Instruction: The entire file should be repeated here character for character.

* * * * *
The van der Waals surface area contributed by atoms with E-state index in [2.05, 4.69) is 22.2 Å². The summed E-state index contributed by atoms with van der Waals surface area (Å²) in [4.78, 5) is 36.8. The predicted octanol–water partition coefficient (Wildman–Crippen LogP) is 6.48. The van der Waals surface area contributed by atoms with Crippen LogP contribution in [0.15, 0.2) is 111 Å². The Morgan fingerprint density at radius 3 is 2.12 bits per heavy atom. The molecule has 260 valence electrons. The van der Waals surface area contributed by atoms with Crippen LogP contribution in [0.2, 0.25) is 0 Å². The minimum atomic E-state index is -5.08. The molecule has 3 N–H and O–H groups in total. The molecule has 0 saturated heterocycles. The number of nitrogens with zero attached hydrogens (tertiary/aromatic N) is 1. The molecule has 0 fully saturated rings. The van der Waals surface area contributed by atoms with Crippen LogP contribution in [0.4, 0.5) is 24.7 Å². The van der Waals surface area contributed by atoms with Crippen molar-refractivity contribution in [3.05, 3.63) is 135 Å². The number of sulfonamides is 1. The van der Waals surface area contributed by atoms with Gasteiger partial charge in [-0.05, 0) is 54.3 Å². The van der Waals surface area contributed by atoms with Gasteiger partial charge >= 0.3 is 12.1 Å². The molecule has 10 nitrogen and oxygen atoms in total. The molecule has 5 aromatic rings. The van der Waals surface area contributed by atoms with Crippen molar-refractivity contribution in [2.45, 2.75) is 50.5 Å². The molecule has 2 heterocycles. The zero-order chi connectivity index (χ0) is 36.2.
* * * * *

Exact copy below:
The van der Waals surface area contributed by atoms with E-state index in [2.05, 4.69) is 22.2 Å². The summed E-state index contributed by atoms with van der Waals surface area (Å²) in [4.78, 5) is 36.8. The predicted octanol–water partition coefficient (Wildman–Crippen LogP) is 6.48. The van der Waals surface area contributed by atoms with Crippen LogP contribution in [0.15, 0.2) is 111 Å². The Morgan fingerprint density at radius 3 is 2.12 bits per heavy atom. The molecule has 260 valence electrons. The van der Waals surface area contributed by atoms with Crippen LogP contribution in [0.2, 0.25) is 0 Å². The minimum atomic E-state index is -5.08. The molecule has 3 N–H and O–H groups in total. The molecule has 0 saturated heterocycles. The number of nitrogens with zero attached hydrogens (tertiary/aromatic N) is 1. The molecule has 0 fully saturated rings. The van der Waals surface area contributed by atoms with Crippen LogP contribution in [0.4, 0.5) is 24.7 Å². The van der Waals surface area contributed by atoms with Crippen molar-refractivity contribution in [3.05, 3.63) is 135 Å². The number of sulfonamides is 1. The van der Waals surface area contributed by atoms with Gasteiger partial charge in [-0.05, 0) is 54.3 Å². The van der Waals surface area contributed by atoms with Gasteiger partial charge >= 0.3 is 12.1 Å². The molecule has 10 nitrogen and oxygen atoms in total. The molecule has 5 aromatic rings. The van der Waals surface area contributed by atoms with Crippen molar-refractivity contribution in [2.45, 2.75) is 50.5 Å². The molecule has 2 heterocycles. The zero-order chi connectivity index (χ0) is 36.2.